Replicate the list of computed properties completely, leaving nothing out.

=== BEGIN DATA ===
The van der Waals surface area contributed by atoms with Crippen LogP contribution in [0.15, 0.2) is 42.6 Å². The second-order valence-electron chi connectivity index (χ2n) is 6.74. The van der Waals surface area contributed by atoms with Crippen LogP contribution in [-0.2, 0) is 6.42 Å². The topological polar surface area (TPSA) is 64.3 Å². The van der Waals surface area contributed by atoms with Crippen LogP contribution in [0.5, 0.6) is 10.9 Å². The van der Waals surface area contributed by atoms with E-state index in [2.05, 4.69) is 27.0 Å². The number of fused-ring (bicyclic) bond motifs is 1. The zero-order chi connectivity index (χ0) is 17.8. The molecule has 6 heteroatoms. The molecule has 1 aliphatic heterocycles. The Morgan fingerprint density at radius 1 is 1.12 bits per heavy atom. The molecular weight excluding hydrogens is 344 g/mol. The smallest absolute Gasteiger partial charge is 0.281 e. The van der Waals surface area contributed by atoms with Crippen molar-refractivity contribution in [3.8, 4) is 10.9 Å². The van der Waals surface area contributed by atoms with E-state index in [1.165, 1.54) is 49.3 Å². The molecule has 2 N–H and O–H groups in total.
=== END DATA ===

The van der Waals surface area contributed by atoms with Crippen LogP contribution in [0.15, 0.2) is 42.6 Å². The second-order valence-electron chi connectivity index (χ2n) is 6.74. The van der Waals surface area contributed by atoms with Crippen LogP contribution in [-0.2, 0) is 6.42 Å². The topological polar surface area (TPSA) is 64.3 Å². The van der Waals surface area contributed by atoms with Crippen LogP contribution in [0.5, 0.6) is 10.9 Å². The van der Waals surface area contributed by atoms with E-state index in [2.05, 4.69) is 27.0 Å². The number of fused-ring (bicyclic) bond motifs is 1. The zero-order chi connectivity index (χ0) is 17.8. The molecule has 6 heteroatoms. The molecule has 1 aliphatic heterocycles. The Morgan fingerprint density at radius 1 is 1.12 bits per heavy atom. The molecular weight excluding hydrogens is 344 g/mol. The smallest absolute Gasteiger partial charge is 0.281 e. The van der Waals surface area contributed by atoms with Crippen molar-refractivity contribution in [3.8, 4) is 10.9 Å². The van der Waals surface area contributed by atoms with E-state index in [1.165, 1.54) is 49.3 Å². The molecule has 2 N–H and O–H groups in total.